Before Killing Four Classmates, Ethan Crumbley Apparently Tried to Get Help to No Avail

Jennifer Tisdale - Author

Jan. 30 2024, Published 6:51 p.m. ET

Ethan Crumbley
Source: Getty Images

Ethan Crumbley

If you go to the Oxford High School website, you'll see what one expects from a school. There are dropdown menus for its calendar as well as links to activities, athletic events, upcoming theater performances, and information for parents and faculty. A carousel of photos at the top shows a spirited school with dedicated students and staff. One thing they have that most schools do not is a link to a 3D image of the temporary memorial established for the victims of the Oxford High School shooting.

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Ethan Robert Crumbley is the former student partially responsible for this tragic addition to an otherwise normal high school website. On Nov. 21, 2021, then-15-year-old Crumbley took the lives of four of his fellow classmates, and injured eight of them. As more information about Crumbley came out, it became clear that he understood that what he would later do was wrong. If Crumbley himself is to be believed, he also tried to get help.

Where is Ethan Robert Crumbley now? Here's what we know.

Photos of the victims from the Oxford High School shooting
Source: Getty Images

Victims of the Oxford High School shooting

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Where is Ethan Robert Crumbley now? He's serving a life sentence in prison.

According to ABC 12 News, Crumbley was moved from Oakland County Jail to the Thumb Correctional Facility in Lapeer, Mich., in December 2023. He had been in custody of the Oakland County Sheriff's office since his initial arrest two years prior. He is undoubtedly housed in the "unit specifically designated for youthful offenders who are convicted of adult charges."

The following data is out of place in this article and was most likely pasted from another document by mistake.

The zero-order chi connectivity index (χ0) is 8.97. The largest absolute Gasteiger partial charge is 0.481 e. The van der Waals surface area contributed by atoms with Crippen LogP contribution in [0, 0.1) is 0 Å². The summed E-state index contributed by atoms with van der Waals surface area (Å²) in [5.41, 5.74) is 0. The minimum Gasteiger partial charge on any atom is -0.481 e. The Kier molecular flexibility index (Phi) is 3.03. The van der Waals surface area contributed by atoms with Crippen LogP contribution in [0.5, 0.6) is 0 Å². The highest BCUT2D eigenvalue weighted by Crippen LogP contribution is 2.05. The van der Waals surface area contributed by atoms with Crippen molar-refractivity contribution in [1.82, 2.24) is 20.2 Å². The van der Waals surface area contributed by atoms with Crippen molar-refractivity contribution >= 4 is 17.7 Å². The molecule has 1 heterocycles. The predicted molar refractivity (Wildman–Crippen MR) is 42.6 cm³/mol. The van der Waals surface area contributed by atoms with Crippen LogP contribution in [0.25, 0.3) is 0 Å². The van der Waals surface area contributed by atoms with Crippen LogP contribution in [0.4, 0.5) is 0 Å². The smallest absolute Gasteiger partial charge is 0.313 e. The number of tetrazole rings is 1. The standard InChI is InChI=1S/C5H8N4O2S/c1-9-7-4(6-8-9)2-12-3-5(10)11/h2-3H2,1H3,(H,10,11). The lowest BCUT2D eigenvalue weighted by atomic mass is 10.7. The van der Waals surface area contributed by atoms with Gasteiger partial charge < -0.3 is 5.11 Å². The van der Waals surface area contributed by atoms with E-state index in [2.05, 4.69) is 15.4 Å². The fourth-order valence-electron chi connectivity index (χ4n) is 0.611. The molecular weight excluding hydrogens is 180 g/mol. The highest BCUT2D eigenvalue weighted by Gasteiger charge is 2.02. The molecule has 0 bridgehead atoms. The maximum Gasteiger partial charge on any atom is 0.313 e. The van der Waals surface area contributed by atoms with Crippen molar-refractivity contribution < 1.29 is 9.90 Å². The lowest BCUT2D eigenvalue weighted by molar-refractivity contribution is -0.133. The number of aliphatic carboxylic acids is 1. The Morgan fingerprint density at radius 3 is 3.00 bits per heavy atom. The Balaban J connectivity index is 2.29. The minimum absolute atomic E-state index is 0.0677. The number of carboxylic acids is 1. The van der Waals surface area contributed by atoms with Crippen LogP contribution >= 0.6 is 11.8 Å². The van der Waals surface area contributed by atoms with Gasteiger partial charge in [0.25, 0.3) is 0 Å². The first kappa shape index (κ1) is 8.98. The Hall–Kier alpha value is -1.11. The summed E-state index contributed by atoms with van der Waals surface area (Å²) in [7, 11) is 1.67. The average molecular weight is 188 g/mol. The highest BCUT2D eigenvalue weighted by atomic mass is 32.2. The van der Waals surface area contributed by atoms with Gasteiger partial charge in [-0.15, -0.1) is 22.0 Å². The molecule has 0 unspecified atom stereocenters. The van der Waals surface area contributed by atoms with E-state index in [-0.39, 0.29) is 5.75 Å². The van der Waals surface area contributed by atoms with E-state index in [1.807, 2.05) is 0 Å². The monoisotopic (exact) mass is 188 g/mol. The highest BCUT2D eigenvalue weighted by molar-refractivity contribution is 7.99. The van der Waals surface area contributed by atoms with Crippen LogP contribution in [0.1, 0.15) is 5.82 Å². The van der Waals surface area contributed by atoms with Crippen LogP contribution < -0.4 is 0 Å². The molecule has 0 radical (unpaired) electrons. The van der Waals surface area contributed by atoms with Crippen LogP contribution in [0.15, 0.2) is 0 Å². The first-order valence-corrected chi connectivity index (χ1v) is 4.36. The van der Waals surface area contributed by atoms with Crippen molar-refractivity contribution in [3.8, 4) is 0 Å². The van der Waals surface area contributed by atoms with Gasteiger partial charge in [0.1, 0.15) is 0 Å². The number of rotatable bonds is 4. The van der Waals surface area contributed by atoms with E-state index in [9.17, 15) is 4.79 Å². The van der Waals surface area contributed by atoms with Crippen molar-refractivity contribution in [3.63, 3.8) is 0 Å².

In September 2023, ABC News reported that Crumbley was ruled eligible to serve a life sentence without parole after a Miller hearing was conducted. At this Miller hearing, "prosecutors needed to prove to the judge that life without parole was an appropriate sentence for Crumbley." Judge Kwamé L. Rowe came to this conclusion based on evidence that Crumbley took pleasure from violent acts, such as torturing animals.

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He went on to say that "[t]here is other disturbing evidence but it is clear to this court that the defendant had an obsession with violence before the shooting," Apparently Crumbley's violent tendencies continued after he was arrested. During the hearing, survivors of the shooting testified about their experiences that day which highlighted the intense fear Crumbley intended to cause.

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According to Ethan Crumbley himself, he tried asking for help.

During his trial, Crumbley's journal entries and internet searches were put on display. They tell the story of a kid who wrestled with his own demons and lost. "I wish to hear the screams of the children as I shoot them," he wrote, per Fox 2 Detroit. "I will have never maken [sic] a impact in this world. The ONLY way is to shoot up the school." Crumbley also had no interest in taking his own life because he thought doing so would make people forget him.

Mixed into his terrifying plans are misguided ways in which he tried to tell people what was going on. In one journal entry, Crumbley discusses how he tortured birds and apparently left the head of one in a jar, in a school restroom. "All one of my teachers has to do is send me to the office and I will tell them about the bird head, and I can get help," Crumbley said. "One call and that can save a lot of lives. My evil has fully taken over inside me and I used to like it, but now I don't want to be evil."

Unfortunately, Crumbley's desire to hurt others far outweighed his interest in getting help. He expressed a chilling need to hurt not just the kids he went to school with, but also their parents. It was clear he didn't care how he left a legacy, only that someone was indeed left.

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